Last week Google said that it wanted to have publishers solicit people’s consent to collect their information on the search company’s behalf — potentially paving the way for how other tech giants that sell ads on publishers’ sites, like Facebook and Amazon, might try to comply with the General Data Protection Regulation without significantly changing their ad tech operations.

Under the European privacy law GDPR, for Google to sell targeted ads to publishers’ European readers, it needs to obtain their permission. Legal experts said it’s legal for Google to obtain that consent secondhand.

Google also said that it would accept the role of joint controller of that data for publishers using its DoubleClick for Publishers ad server and AdX ad exchange; the publishers would also serve as controller. That joint controller role is important because it means Google is taking ownership of the data and can do what it likes with it. If Google had opted for the alternative designation, “processor,” it would only be able to use the data as prescribed by the controller — in this case the publisher.

“It probably reflects the reality that Google is going to be using the data for its own benefit, not merely servicing the publisher. I don’t think there’s any way for them to proceed differently,” said Gary Kibel, partner at law firm Davis & Gilbert.

“If an organization is willing to take on the data controller mantle, you have to raise the question of: Why are they voluntarily taking on those obligations? It must be because there are additional uses that they want to make of that data. It’s not simple processing anymore,” said Scott Lyon, partner at law firm Michelman & Robinson.

Those additional uses are likely Google’s existing ones: Being able to identify people across various sites and target them with ads based on their browsing behavior. By assuming the controller role and getting data collection consent through the publisher, Google is simply being more upfront about what it already does when people visit sites on which it can sell ads. “It’s pretty much the way things work today in the U.S. already,” said Kibel.

Google’s approach to GDPR compliance may serve as a template for others that want to sell targeted ads on publishers’ sites. But its approach is not the only one.

The digital advertising industry organization, IAB Europe, is also ironing out a way for ad tech firms to piggyback publishers in order to get people’s permission to collect their data (Google has said it is working with IAB Europe “to explore proposed consent solutions for publishers”).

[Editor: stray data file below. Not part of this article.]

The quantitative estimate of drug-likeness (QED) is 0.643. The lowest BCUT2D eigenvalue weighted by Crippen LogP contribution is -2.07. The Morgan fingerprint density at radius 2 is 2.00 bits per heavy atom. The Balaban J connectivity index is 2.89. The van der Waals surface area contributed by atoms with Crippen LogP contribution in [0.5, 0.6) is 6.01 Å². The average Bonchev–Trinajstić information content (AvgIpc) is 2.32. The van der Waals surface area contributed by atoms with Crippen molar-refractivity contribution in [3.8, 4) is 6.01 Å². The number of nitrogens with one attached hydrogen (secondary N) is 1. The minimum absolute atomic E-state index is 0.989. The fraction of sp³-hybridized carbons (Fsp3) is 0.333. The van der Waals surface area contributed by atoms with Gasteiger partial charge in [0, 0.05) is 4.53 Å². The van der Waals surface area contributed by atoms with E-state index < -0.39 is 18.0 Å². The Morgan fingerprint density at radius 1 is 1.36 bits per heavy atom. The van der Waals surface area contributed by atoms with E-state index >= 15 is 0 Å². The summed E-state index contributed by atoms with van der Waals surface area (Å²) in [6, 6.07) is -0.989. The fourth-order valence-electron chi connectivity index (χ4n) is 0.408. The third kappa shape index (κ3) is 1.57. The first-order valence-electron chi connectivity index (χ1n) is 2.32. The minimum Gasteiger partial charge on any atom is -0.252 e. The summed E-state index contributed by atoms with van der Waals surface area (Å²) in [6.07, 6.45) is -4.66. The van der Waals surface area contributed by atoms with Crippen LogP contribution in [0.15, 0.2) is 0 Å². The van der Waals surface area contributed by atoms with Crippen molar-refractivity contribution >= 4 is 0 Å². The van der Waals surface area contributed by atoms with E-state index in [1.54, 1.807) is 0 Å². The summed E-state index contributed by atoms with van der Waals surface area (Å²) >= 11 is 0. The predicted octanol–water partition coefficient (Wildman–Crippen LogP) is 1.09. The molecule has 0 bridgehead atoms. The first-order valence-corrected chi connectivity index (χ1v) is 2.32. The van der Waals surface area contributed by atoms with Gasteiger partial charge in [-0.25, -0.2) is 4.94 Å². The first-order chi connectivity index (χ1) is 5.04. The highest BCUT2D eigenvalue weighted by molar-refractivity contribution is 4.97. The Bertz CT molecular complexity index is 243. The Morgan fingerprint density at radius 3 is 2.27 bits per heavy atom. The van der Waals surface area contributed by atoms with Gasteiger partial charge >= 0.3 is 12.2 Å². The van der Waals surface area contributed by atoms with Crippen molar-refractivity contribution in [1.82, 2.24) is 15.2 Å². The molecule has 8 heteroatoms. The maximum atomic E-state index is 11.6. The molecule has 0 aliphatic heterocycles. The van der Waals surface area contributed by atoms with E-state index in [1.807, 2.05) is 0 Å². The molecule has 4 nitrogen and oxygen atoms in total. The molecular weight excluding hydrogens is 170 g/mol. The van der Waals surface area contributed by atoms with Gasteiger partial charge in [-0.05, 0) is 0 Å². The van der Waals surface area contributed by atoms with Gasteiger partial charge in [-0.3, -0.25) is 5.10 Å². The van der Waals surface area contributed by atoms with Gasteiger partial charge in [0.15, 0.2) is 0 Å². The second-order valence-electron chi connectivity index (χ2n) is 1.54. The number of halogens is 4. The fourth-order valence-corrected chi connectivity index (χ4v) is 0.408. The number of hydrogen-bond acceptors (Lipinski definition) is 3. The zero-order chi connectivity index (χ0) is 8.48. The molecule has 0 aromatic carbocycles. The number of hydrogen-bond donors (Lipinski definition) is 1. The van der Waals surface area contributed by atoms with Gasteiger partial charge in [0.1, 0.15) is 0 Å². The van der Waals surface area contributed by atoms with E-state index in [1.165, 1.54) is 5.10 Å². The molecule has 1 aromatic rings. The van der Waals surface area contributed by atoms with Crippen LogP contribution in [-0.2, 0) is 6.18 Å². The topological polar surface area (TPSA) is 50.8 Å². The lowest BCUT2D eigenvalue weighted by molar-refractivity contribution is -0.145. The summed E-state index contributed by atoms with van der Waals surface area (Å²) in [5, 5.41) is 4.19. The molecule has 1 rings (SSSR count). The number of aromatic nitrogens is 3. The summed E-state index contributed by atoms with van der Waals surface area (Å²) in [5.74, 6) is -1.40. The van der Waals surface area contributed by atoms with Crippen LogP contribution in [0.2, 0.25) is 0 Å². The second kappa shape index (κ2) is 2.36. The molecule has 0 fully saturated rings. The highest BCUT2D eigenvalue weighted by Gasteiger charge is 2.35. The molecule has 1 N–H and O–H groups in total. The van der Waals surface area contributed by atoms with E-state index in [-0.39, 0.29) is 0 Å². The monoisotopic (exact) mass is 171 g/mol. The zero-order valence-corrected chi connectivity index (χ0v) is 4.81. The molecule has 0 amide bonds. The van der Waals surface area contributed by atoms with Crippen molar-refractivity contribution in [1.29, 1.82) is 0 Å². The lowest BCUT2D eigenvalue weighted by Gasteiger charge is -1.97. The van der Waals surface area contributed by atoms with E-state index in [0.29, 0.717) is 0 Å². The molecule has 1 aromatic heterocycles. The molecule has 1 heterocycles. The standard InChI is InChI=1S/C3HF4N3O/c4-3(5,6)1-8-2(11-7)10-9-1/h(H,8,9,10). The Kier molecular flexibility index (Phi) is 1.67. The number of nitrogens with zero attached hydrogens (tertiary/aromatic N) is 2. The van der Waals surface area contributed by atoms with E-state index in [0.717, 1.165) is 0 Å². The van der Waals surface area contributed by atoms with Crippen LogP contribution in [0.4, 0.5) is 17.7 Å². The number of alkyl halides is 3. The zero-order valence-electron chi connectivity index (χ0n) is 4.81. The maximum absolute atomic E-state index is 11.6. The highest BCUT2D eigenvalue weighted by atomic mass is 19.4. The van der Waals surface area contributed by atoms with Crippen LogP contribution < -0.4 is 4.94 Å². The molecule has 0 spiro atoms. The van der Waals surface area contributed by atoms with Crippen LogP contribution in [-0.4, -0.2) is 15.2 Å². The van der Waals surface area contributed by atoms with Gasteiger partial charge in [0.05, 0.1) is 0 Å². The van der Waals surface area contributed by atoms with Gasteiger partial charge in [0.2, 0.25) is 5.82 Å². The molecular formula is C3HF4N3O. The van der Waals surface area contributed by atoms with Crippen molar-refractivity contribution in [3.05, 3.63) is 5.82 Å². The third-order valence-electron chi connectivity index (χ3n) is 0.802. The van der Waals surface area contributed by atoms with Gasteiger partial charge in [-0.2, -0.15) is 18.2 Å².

An important difference between IAB Europe’s solution and Google’s appears to be that IAB Europe’s spans multiple companies whereas Google’s is specific to Google, said Kibel. That direct relationship could address the concern that IAB Europe’s solution leaves publishers vulnerable because participating ad tech vendors aren’t strictly vetted for compliance.

It’s unlikely that all ad tech companies would be able to similarly roll out their own consent solutions and gain adoption among publishers. But Google is a strong enough player that it can get publishers to comply to stay in Google’s network, said Kibel. Other ad giants such as Facebook and Amazon may follow its example.

In assuming the position of controller alongside the publisher, Google maintains autonomy in how the data is used. But in obtaining that data through the publisher, it is liable if the data is not collected correctly. By rolling out its own consent solution, Google may be better able to ensure compliance and eliminate the risk of publishers collecting data without proper consent.

In a joint controller relationship, the parties need to spell out in their agreement what the scope of their obligations are, and if one is going to obtain the consent on behalf of both, the other one needs to have confidence that the other is getting consent in a way that addresses the obligations, said Alysa Hutnik, partner at law firm Kelley Drye.

“The concern with GDPR is, everybody in the data supply chain could become liable. If the publisher fails to get sufficient consent for Google when [Google’s] tags or pixels are on [the publisher’s] site, the publisher could be potentially liable. Google, of course, could certainly be liable for collecting that data without the proper GDPR compliance process,” said Kibel.

“The way they’re solving the problem is, ‘Okay publisher, I’m going to put the burden on you. Go obtain this consent. But then I need to be able to verify it because, as a joint controller, I’m on the hook too,’” said Lyon.

It remains to be seen how fully Google will be able to ensure compliance. Google has so many publishers in its network that it’s going to be impossible to manually audit them, said Kibel.

One way that Google could get publishers to comply is by helping them serve non-targeted ads to visitors who don’t grant consent while still making money.

“The trick is going to really be the implementation,” said Lyon.

Are you ready for the GDPR? Download Digiday’s guide for research, tips, a GDPR dictionary and more. 

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